Archaeologists have discovered a 6.5-foot-high door threshold in the ancient Iraqi city of Nimrud. The threshold was found during the first major dig in the area since it was extensively destroyed by the Islamic State (ISIS) in 2016.
The door sill was found in the palace of the Assyrian king Adad-Nirari III, who reigned from 810 BCE–783 BCE.
Michael Danti, the archaeologist leading a team from the University of Pennsylvania, called the find “significant” after excavations began in mid-October. “Not only because it survived the Babylonian siege and destruction by ISIS intact but also because of its size,” he told the Art Newspaper, who first reported the news. “I’ve seen tablets that are smaller than one of the sign forms [cuneiform letters] on this slab.”
British archaeologist Austen Henry Layard first excavated the Adad-Nirari palace in the 1840s. Since then, several slabs inscribed with the royal ancestors of the king have been found in the area. The slab that Danti and his team found was one of two excavated by Layard that had not been relocated to the British Museum, then likely re-buried after the collapse of the palace.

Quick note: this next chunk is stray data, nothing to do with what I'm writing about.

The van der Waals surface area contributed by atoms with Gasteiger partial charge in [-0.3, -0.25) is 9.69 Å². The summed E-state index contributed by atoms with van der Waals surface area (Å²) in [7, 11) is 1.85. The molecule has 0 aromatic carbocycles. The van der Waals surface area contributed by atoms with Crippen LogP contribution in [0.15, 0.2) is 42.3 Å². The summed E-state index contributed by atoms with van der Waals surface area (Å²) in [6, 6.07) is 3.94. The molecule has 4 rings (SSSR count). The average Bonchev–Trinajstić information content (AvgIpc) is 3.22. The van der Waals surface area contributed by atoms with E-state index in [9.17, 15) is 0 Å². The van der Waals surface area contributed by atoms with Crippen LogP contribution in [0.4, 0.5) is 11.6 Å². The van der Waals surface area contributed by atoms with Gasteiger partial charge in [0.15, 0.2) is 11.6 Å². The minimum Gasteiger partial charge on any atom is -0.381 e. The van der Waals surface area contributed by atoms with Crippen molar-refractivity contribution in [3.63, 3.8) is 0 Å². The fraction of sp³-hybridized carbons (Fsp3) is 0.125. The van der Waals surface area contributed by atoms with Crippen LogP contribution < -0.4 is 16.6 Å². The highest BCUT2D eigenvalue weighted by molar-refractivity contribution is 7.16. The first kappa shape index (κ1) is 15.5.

It was like “forensic archaeology,” Danti told the Art Newspaper. “We had to re-excavate the old excavations.”
Danti knew what the slab was from reading Layard’s books as a young student and recalling them during the excavation work. Another striking thing about the discovery of the door sill is that “ISIS might well have been aware of its existence,” Danti said. “And yet it was so well preserved.”
The vast majority of the excavated areas of the ancient city of Nimrud were destroyed by ISIS through multiple attacks on the area. While buildings, statues, and the site’s iconic ziggurat were destroyed, debris was used to bury some of the buildings nearby. As a result, Danti and his team now have to navigate layers of destruction and construction in order to excavate and reconstruct thousands of years of Iraqi history, including modern elements that had been added in the mid-20th century. He described the work as being “like a jigsaw puzzle.”
Earlier this year, Danti and his team at the Iraq Heritage Stabilization Program also uncovered several ornate Assyrian marble carvings dating back around 2,700 years.